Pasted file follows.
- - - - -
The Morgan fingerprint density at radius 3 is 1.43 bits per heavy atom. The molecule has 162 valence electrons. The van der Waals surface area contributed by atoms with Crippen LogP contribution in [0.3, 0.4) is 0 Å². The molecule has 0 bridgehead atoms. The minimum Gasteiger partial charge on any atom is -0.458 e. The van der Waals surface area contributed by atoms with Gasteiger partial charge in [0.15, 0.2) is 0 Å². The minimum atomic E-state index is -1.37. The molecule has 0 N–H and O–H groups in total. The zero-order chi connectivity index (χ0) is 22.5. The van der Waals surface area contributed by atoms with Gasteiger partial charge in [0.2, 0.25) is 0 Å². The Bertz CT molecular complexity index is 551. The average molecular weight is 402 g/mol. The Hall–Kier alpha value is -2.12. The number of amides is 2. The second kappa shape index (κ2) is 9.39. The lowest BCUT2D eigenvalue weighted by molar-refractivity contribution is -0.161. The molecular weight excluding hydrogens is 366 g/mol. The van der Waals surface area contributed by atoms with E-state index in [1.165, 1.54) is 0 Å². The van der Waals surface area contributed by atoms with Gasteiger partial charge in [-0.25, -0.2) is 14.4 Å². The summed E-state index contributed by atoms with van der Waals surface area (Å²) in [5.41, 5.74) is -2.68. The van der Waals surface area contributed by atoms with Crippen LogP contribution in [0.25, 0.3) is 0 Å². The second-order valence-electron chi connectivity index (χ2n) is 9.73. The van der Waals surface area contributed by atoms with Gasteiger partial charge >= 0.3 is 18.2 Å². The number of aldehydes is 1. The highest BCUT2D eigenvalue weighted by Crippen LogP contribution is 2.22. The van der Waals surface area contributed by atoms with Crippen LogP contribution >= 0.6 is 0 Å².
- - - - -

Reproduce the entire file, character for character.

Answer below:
The Morgan fingerprint density at radius 3 is 1.43 bits per heavy atom. The molecule has 162 valence electrons. The van der Waals surface area contributed by atoms with Crippen LogP contribution in [0.3, 0.4) is 0 Å². The molecule has 0 bridgehead atoms. The minimum Gasteiger partial charge on any atom is -0.458 e. The van der Waals surface area contributed by atoms with Gasteiger partial charge in [0.15, 0.2) is 0 Å². The minimum atomic E-state index is -1.37. The molecule has 0 N–H and O–H groups in total. The zero-order chi connectivity index (χ0) is 22.5. The van der Waals surface area contributed by atoms with Gasteiger partial charge in [0.2, 0.25) is 0 Å². The Bertz CT molecular complexity index is 551. The average molecular weight is 402 g/mol. The Hall–Kier alpha value is -2.12. The number of amides is 2. The second kappa shape index (κ2) is 9.39. The lowest BCUT2D eigenvalue weighted by molar-refractivity contribution is -0.161. The molecular weight excluding hydrogens is 366 g/mol. The van der Waals surface area contributed by atoms with E-state index in [1.165, 1.54) is 0 Å². The van der Waals surface area contributed by atoms with Gasteiger partial charge in [-0.25, -0.2) is 14.4 Å². The summed E-state index contributed by atoms with van der Waals surface area (Å²) in [5.41, 5.74) is -2.68. The van der Waals surface area contributed by atoms with Crippen LogP contribution in [0.25, 0.3) is 0 Å². The second-order valence-electron chi connectivity index (χ2n) is 9.73. The van der Waals surface area contributed by atoms with Gasteiger partial charge >= 0.3 is 18.2 Å². The number of aldehydes is 1. The highest BCUT2D eigenvalue weighted by Crippen LogP contribution is 2.22. The van der Waals surface area contributed by atoms with Crippen LogP contribution >= 0.6 is 0 Å².